It’s easy to get into the mindset that health is about following a rigid set of rules that allows no space for pleasure. Pleasure, however can be one of the most healing things in the world. It’s important to pick your pleasures though and make sure you savor them.
My mother loved to bake. That was her pleasure. Now and again I’ll go through a phase where I have to try some of her recipes because I want to remember those childhood pleasures. Having just recently attended the Weston A Price Conference on Honoring the Sacred Foods, I have to laugh at one of my father’s favorite recipes. It is actually his mother’s recipe which my mother made a holiday time–lots of holidays! Butter Cookies are cut with a cookie cutter so we had heart cookies at Valentines, Shamrocks in March, Bats, Witches and Cats on Halloween, Turkeys on Thanksgiving and a plethora of assorted seasonal cookies for Christmas.
Why was I laughing you might ask? Well, really this recipe isn’t bad as sweet treats go. Soaking the flour would easily make it far healthier. It does have sugar but in ratios that are small enough to be acceptable for those holiday treats. After all, it does have a full pound of butter (organic grass fed for me!) and 6 lovely pastured eggs.
Butter Cookies from Grandma Koenig
1 pound of butter
2 cups sugar
7 cups flour
4 teaspoons baking powder
1 teaspoon salt
Bake at 400 degrees for 10 minutes after cutting cookies out with cookie cutters
That is the end of the recipe from my mother. I do remember mixing the flour. I loved punching it down. My mom used to hate that as a child I wanted to play with this dough. You didn’t want to over mix it as it made it hard to roll out. Work with it in the same way you would a pie dough and roll out in the same general manner.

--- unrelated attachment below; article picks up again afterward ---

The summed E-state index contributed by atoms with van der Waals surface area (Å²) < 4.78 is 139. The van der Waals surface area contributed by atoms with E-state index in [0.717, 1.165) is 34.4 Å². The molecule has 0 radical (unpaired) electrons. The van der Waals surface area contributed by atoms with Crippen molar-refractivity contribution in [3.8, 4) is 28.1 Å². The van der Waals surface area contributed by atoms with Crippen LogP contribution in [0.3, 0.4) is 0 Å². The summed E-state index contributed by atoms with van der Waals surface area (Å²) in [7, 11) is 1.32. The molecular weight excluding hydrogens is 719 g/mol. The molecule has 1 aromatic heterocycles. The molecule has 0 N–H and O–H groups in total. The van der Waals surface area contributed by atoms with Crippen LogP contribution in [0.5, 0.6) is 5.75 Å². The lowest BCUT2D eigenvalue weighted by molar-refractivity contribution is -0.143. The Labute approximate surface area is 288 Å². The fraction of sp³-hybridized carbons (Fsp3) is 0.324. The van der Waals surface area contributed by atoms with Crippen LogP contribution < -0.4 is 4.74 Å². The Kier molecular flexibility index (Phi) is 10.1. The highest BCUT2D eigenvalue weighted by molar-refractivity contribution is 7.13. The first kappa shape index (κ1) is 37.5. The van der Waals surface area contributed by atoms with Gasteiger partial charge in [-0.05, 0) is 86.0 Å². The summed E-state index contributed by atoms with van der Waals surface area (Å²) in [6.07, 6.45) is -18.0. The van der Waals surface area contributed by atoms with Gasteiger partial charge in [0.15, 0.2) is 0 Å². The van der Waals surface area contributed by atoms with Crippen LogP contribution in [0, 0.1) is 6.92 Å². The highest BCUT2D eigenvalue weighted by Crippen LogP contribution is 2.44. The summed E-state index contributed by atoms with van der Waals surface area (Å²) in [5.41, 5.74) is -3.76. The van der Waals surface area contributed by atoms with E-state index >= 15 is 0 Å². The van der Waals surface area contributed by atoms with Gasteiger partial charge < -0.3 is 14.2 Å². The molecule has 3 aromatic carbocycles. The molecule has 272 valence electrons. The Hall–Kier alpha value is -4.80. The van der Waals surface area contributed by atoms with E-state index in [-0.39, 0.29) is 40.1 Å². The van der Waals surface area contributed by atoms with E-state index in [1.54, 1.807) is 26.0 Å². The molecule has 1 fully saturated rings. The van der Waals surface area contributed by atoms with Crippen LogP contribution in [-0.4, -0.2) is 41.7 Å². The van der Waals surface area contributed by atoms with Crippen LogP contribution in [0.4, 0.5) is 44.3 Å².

As a child we always decorated the cookies with powdered sugar frosting of a variety of colors and sprinkles. Really, they taste fine (as I have become less enthusiastic about sweets since eating better I prefer them without frosting). They are better if left to age in an air tight container for two weeks to a month. Next time, I plan to soak my grains (I always try to make the recipe exactly as Mom did the first time–just to remind myself of how they are supposed to taste) and instead of frosting I think I will color some sugar and sprinkle on the top. It still gives it a sweet kick but less so than the powder sugar frosting (which I can do nothing about at this point!), makes it pretty and will hopefully allow that rich butter flavor to move through the cookie.
There are a lot of cookies to savor, however I don’t bake as often as my mother and doubt I’ll be savoring more than once a year.
This post is part of Fight Back Fridays at Food Renegade.